Soggy sea squirts hanging off the neighboring dockside might not seem like close family members, but their evolutionary connection with vertebrates, as well as humans, along with their ecosystem lie at the heart of a research plan, which has just been able to win $1.05 million coming as a financial support for a scientist at Nelson-based Cawthron Institute.
Sea squirts make their livelihood by sieving huge amount of seawater and pulling out from bacteria and plankton.
To do this, they have developed mechanisms to identify and crash any poisonous chemicals that are present in what they eat.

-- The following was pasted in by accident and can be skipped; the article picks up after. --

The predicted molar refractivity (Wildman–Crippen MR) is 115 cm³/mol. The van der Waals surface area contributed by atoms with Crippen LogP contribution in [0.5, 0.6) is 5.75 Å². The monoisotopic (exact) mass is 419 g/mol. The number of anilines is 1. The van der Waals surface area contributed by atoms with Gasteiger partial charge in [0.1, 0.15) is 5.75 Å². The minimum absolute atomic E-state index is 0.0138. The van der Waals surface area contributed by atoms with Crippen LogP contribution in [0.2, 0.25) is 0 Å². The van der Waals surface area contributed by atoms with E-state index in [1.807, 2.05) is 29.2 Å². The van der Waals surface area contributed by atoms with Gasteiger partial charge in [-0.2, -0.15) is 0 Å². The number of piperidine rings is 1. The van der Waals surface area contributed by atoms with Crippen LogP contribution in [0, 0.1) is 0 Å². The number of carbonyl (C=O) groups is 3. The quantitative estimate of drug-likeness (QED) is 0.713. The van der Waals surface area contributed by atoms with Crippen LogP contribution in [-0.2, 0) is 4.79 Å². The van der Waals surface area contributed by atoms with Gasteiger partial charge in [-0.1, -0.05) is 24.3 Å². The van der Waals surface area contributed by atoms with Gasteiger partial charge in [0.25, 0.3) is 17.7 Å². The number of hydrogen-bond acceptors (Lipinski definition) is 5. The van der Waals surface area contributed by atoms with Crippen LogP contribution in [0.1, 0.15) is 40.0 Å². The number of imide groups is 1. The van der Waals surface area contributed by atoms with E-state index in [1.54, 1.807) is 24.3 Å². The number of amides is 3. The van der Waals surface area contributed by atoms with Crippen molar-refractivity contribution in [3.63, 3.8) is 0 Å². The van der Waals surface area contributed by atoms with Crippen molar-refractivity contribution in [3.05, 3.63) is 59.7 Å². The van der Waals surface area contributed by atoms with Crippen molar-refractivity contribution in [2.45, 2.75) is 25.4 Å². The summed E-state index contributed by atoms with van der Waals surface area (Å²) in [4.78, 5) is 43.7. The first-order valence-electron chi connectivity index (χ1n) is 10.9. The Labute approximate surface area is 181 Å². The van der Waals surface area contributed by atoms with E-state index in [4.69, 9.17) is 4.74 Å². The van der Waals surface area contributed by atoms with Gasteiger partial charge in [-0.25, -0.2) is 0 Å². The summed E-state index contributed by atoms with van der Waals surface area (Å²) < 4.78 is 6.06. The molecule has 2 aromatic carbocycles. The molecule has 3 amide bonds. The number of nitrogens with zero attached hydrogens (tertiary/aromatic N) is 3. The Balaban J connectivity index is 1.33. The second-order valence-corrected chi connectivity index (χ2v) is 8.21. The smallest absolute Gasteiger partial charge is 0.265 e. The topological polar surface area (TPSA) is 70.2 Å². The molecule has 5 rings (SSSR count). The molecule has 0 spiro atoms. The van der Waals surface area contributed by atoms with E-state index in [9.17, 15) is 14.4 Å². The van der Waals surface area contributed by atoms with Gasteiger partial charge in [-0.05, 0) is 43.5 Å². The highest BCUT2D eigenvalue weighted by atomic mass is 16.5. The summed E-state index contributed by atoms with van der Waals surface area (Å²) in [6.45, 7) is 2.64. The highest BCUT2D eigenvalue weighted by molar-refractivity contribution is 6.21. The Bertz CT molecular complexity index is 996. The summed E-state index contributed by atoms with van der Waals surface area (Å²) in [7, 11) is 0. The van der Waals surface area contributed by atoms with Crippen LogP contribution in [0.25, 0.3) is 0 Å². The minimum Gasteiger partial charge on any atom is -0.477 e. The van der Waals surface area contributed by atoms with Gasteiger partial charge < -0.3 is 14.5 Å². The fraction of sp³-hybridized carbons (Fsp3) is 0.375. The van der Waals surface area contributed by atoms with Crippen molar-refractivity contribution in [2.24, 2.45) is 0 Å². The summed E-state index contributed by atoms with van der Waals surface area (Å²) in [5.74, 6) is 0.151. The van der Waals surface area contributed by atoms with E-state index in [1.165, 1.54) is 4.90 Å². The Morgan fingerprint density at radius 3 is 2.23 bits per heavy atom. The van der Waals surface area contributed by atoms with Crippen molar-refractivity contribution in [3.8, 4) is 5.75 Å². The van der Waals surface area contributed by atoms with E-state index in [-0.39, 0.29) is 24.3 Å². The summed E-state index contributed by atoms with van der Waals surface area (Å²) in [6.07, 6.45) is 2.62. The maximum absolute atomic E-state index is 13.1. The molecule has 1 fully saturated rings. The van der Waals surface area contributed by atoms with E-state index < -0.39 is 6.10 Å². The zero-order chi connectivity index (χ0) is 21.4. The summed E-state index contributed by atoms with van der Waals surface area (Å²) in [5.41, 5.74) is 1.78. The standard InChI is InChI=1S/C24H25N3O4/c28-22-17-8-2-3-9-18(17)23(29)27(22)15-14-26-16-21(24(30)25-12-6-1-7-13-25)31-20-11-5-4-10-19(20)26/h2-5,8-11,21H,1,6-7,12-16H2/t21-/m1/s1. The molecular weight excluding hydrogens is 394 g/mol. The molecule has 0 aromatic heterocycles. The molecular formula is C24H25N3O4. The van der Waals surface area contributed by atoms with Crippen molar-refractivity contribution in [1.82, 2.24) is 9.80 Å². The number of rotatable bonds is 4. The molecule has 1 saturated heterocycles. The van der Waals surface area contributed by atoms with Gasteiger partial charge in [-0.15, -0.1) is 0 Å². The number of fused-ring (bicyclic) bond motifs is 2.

The massive complication, and enormous diversity, of such natural marine toxins denote that they have long been considered as a rich source of possible drugs.
Dr. Andrew Fidler, a Chemical Ecologist, intends to re-constitute the necessary elements of the sea squirt poison detection method.
If the method is brought into usage, it might then be likely to screen marine samples for chemicals that, though partly poisonous, could eventually prove to be beneficial to humans.
Dr. Fidler's thoughts have won $1.05million in financial assistance from the Government's New Economy Research Fund (NERF), which provides assistance in innovative research with lasting commercial potential that finally helps human beings.
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